MENDOCINO Co., 1/12/21 — It is now safe to eat bivalve shellfish sport harvested in Mendocino County, according to a new announcement from the California Department of Public Health, which first issued the public safety warning in late October, 2020. Sport harvested bivalves in Humboldt County have also been deemed safe to consume by the agency, but the warning remains in effect in Marin County due to continued levels of naturally occurring toxins detected.
Here’s our previous coverage of the toxin and shellfish warning, and the announcement from CDPH, below:
The California Department of Public Health (CDPH) has lifted the November 18, 2020 shellfish safety notification today related to sport-harvested mussels, whole scallops, and clams in Mendocino County. The safety notification was issued due to dangerous levels of naturally occurring paralytic shellfish poisoning (PSP) toxins that can cause illness or death. Recent testing shows PSP toxins are at safe or undetectable levels for bivalve shellfish in this area.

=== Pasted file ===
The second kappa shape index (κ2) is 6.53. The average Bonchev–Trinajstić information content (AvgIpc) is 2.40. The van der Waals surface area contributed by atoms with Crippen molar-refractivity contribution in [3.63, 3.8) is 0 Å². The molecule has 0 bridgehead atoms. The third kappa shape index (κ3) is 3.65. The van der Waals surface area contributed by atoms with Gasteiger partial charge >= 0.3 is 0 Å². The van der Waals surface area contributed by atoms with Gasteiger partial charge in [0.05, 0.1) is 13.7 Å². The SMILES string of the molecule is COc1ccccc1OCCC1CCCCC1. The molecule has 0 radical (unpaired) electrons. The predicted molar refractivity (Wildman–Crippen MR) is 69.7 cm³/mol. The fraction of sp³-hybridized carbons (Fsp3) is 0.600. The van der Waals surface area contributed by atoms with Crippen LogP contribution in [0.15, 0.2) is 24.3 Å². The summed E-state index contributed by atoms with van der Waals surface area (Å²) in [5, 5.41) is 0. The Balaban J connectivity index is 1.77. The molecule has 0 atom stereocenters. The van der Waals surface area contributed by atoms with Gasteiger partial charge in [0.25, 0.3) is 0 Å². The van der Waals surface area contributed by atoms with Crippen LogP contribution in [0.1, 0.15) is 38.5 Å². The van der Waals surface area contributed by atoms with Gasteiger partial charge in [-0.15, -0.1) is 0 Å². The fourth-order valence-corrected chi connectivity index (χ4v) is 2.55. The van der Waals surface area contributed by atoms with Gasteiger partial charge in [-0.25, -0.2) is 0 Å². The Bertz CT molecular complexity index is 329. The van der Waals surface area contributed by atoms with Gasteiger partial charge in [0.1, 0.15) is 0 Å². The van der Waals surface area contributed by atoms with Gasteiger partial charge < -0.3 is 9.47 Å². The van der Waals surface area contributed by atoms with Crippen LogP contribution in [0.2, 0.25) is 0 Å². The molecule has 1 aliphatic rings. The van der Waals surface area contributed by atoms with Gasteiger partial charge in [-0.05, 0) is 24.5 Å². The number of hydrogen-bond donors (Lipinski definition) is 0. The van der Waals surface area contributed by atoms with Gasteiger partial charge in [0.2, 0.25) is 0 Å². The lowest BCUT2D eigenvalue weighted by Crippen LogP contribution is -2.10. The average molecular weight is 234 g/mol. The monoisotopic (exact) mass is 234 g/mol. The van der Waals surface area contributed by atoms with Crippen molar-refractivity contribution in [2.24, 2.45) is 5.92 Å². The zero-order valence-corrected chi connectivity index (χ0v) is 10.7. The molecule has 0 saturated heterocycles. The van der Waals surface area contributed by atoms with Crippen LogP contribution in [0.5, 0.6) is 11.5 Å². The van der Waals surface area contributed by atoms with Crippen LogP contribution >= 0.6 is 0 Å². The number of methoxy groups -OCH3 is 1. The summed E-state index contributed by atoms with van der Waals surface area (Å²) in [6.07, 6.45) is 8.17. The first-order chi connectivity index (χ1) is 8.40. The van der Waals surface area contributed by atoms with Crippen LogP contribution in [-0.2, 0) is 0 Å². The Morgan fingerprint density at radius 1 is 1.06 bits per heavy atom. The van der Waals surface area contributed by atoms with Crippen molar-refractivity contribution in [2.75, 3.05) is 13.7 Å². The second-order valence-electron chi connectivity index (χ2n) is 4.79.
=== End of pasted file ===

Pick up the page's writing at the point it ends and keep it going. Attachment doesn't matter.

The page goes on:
The warning against eating sport-harvested bivalve shellfish (including mussels, clams, and scallops) in Marin County remains in effect, due to continued elevated levels of PSP toxins.
These warnings do not apply to commercially sold clams, mussels, scallops or oysters from approved sources. State law permits only state-certified commercial shellfish harvesters or dealers to sell these products. Shellfish sold by certified harvesters and dealers are subject to frequent mandatory testing to monitor for toxins.
PSP toxins affect the central nervous system, producing a tingling around the mouth and fingertips within a few minutes to a few hours after eating toxic shellfish. These symptoms are typically followed by loss of balance, lack of muscular coordination, slurred speech and difficulty swallowing. In severe poisonings, complete muscular paralysis and death from asphyxiation can occur.
For the most current information on shellfish advisories and quarantines, call CDPH’s toll-free Shellfish Information Line at (800) 553-4133 or view the recreational bivalve shellfish advisory interactive map. For additional information, please visit the CDPH Marine Biotoxin Monitoring Web page.